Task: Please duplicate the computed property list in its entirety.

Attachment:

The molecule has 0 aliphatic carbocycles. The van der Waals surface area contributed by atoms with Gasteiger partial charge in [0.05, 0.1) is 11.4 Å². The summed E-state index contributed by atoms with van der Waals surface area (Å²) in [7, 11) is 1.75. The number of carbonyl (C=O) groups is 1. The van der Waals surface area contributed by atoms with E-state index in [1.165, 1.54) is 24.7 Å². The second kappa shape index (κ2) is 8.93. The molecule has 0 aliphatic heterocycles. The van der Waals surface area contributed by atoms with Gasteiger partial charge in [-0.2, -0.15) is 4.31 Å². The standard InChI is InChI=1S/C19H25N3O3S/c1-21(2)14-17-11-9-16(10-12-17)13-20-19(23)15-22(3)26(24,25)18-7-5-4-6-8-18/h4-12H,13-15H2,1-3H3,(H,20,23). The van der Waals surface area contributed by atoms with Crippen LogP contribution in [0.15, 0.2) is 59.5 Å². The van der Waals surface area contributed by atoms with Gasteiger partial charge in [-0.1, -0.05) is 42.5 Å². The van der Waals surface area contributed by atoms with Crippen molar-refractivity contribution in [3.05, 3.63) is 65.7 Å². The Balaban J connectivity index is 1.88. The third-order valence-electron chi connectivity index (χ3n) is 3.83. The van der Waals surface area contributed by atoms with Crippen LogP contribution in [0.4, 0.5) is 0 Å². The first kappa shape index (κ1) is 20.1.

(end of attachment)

The molecule has 0 aliphatic carbocycles. The van der Waals surface area contributed by atoms with Gasteiger partial charge in [0.05, 0.1) is 11.4 Å². The summed E-state index contributed by atoms with van der Waals surface area (Å²) in [7, 11) is 1.75. The number of carbonyl (C=O) groups is 1. The van der Waals surface area contributed by atoms with E-state index in [1.165, 1.54) is 24.7 Å². The second kappa shape index (κ2) is 8.93. The molecule has 0 aliphatic heterocycles. The van der Waals surface area contributed by atoms with Gasteiger partial charge in [-0.2, -0.15) is 4.31 Å². The standard InChI is InChI=1S/C19H25N3O3S/c1-21(2)14-17-11-9-16(10-12-17)13-20-19(23)15-22(3)26(24,25)18-7-5-4-6-8-18/h4-12H,13-15H2,1-3H3,(H,20,23). The van der Waals surface area contributed by atoms with Crippen LogP contribution in [0.15, 0.2) is 59.5 Å². The van der Waals surface area contributed by atoms with Gasteiger partial charge in [-0.1, -0.05) is 42.5 Å². The van der Waals surface area contributed by atoms with Crippen molar-refractivity contribution in [3.05, 3.63) is 65.7 Å². The Balaban J connectivity index is 1.88. The third-order valence-electron chi connectivity index (χ3n) is 3.83. The van der Waals surface area contributed by atoms with Crippen LogP contribution in [0.4, 0.5) is 0 Å². The first kappa shape index (κ1) is 20.1.